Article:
California Workers’ Compensation Laws

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Jeffrey Johnson is a legal writer with a focus on personal injury. He has worked on personal injury and sovereign immunity litigation in addition to experience in family, estate, and criminal law. He earned a J.D. from the University of Baltimore and has worked in legal offices and non-profits in Maryland, Texas, and North Carolina. He has also earned an MFA in screenwriting from Chapman Univer...

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UPDATED: Jul 16, 2021

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California workers’ compensation laws cover the issues that arise when workers are injured on the job, in workplace accidents, or develop illnesses over time due to work performed on the job, as well as illnesses or injuries caused by hazardous conditions at the workplace. The California Department of Industrial Relations, Division of Workers’ Compensation handles California workers’ compensation cases and workers’ compensation benefits. California law mandates that employers carry worker compensation insurance.


Claims under California Workers’ Compensation

In California, if a worker is injured by a workplace accident, he or she may be compensated for the injury – unless the injury was self-inflicted or occurred because the worker was under the influence of drugs or alcohol.

Occupational illnesses are those that most likely develop over a period of time either because of the work the employee performs for his employer, or because hazardous conditions or exposure at the worksite cause an illness over time.

If an employee is injured or becomes ill at work and subsequently dies, California workers’ compensation benefits include death benefits for a deceased employee’s family and other dependents.


California Workers’ Compensation Benefits

If you suffer from a workplace injury or from a disease contracted at work, you are most likely eligible for workers’ compensation benefits in California. The following offers a more detailed look at these benefits.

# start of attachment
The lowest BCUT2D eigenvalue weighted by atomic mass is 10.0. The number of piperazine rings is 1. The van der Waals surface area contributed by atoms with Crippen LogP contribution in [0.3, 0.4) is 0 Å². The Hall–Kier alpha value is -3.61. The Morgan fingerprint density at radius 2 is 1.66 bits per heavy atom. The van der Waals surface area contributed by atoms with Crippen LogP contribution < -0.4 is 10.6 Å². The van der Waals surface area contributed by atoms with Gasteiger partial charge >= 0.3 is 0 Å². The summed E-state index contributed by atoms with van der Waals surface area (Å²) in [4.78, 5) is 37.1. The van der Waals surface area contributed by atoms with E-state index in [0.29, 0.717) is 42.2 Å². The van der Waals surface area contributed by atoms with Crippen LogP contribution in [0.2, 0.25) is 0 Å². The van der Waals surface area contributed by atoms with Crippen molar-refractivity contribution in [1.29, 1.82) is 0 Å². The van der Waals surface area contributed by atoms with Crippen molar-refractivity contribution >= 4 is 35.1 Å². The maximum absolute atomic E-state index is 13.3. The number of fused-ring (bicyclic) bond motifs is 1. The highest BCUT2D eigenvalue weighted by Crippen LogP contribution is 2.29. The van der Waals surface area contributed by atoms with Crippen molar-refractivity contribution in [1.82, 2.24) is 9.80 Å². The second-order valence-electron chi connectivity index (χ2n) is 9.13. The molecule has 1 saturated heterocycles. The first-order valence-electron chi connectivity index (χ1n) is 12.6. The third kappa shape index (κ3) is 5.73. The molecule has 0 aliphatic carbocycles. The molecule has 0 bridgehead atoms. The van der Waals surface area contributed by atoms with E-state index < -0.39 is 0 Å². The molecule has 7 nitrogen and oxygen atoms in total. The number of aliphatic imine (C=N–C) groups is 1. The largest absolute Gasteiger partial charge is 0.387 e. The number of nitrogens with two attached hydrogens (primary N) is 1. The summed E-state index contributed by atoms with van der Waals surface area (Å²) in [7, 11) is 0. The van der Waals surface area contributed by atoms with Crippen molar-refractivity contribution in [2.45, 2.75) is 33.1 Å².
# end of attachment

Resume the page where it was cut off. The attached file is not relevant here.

Income Replacement Benefits

California workers’ compensation includes payments made to injured employees while they are injured or ill. The type of income benefit depends on the kind and severity of the injury. Four types are possible: Temporary Total Disability, Temporary Partial Disability, Permanent Total Disability, and Permanent Partial Disability Benefits.

1) Temporary Total Disability Benefits (TTD): While an employee is injured in the short-term and her injury prevents her from working, she will receive 2/3 of her pre-injury average weekly wages each week under TTD.

2) Temporary Partial Disability Benefits (TPD): If an employee is injured and cannot perform all of his old job duties, but is still able to do some kind of work (either at reduced hours or at a reduced wage), he will be paid a certain percentage to make up the difference between his current wage and his pre-injury wage each week, subject to a maximum and a minimum cap.

3) Permanent Total Disability Benefits (PTD): Your injury lasts for an indefinite period of time and it is unclear whether you will ever be able to return to work. You will receive a certain amount of compensation depending on your disability rating, the date of your injury, and the amount of your wages before your injury.

4) Permanent Partial Disability Benefits (PPD): A worker will always suffer the effects of his injury, and may be able to do some work, but not to the extent that he did before. Such injuries include, for example, the loss of a finger or limb. If this is the case, he will get up to 2/3 of his pre-injury wage for as long as 619 weeks.

Additional California Workers’ Compensation Benefits

Medical Treatment: An injured or ill employee will have her condition treated and bills paid by the employer’s workers’ compensation insurance so long as the injury or illness is work-related. Generally, the insurer will directly pay the employee’s medical provider for all necessary treatment for the injury or illness.

Mileage Reimbursement: Your travel expenses to and from your medical appointments for your job-related illness or injury should be reimbursed by your employer’s workers’ compensation insurer, as well as some wages you lose traveling to and from your appointments.

Death Benefits: The relatives of an employee who dies from a work-connected injury are entitled to compensation for lost wages for a limited amount of time. Relatives may also receive money to pay for the worker’s funeral costs.


California Workers’ Compensation Statutes

See the California Labor Code.

Employers Subject To Workers’ Compensation: California Labor Code, Part 1, Chp.2, Art. 1 §§ 3300-3302; Covered Employees: California Labor Code, Part 1, Chp.2, Art. 2 §§ 3350-3371; Benefits: California Labor Code, Chp.9, Art.2 §§ 4211-4214; Claims Procedure: California Labor Code, Part 4, Chp. 4 §§ 6140-6149.

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